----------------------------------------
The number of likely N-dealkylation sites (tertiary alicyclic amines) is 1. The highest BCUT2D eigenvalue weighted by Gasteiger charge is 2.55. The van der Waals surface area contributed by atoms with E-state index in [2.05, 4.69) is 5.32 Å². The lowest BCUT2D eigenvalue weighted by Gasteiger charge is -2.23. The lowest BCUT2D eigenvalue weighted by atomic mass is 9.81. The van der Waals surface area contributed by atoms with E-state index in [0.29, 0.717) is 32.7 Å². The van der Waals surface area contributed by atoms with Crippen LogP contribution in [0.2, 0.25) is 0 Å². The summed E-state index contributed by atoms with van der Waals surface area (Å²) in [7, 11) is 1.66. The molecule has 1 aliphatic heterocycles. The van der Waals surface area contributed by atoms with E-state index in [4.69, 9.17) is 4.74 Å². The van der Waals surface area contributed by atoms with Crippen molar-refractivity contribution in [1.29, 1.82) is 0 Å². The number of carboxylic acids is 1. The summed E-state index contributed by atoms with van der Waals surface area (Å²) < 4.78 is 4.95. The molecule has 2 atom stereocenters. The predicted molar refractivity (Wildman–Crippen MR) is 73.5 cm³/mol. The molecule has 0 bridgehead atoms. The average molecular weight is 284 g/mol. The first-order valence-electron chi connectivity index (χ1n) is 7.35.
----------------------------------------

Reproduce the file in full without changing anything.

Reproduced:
The number of likely N-dealkylation sites (tertiary alicyclic amines) is 1. The highest BCUT2D eigenvalue weighted by Gasteiger charge is 2.55. The van der Waals surface area contributed by atoms with E-state index in [2.05, 4.69) is 5.32 Å². The lowest BCUT2D eigenvalue weighted by Gasteiger charge is -2.23. The lowest BCUT2D eigenvalue weighted by atomic mass is 9.81. The van der Waals surface area contributed by atoms with E-state index in [0.29, 0.717) is 32.7 Å². The van der Waals surface area contributed by atoms with Crippen LogP contribution in [0.2, 0.25) is 0 Å². The summed E-state index contributed by atoms with van der Waals surface area (Å²) in [7, 11) is 1.66. The molecule has 1 aliphatic heterocycles. The van der Waals surface area contributed by atoms with E-state index in [4.69, 9.17) is 4.74 Å². The van der Waals surface area contributed by atoms with Crippen molar-refractivity contribution in [1.29, 1.82) is 0 Å². The number of carboxylic acids is 1. The summed E-state index contributed by atoms with van der Waals surface area (Å²) < 4.78 is 4.95. The molecule has 2 atom stereocenters. The predicted molar refractivity (Wildman–Crippen MR) is 73.5 cm³/mol. The molecule has 0 bridgehead atoms. The average molecular weight is 284 g/mol. The first-order valence-electron chi connectivity index (χ1n) is 7.35.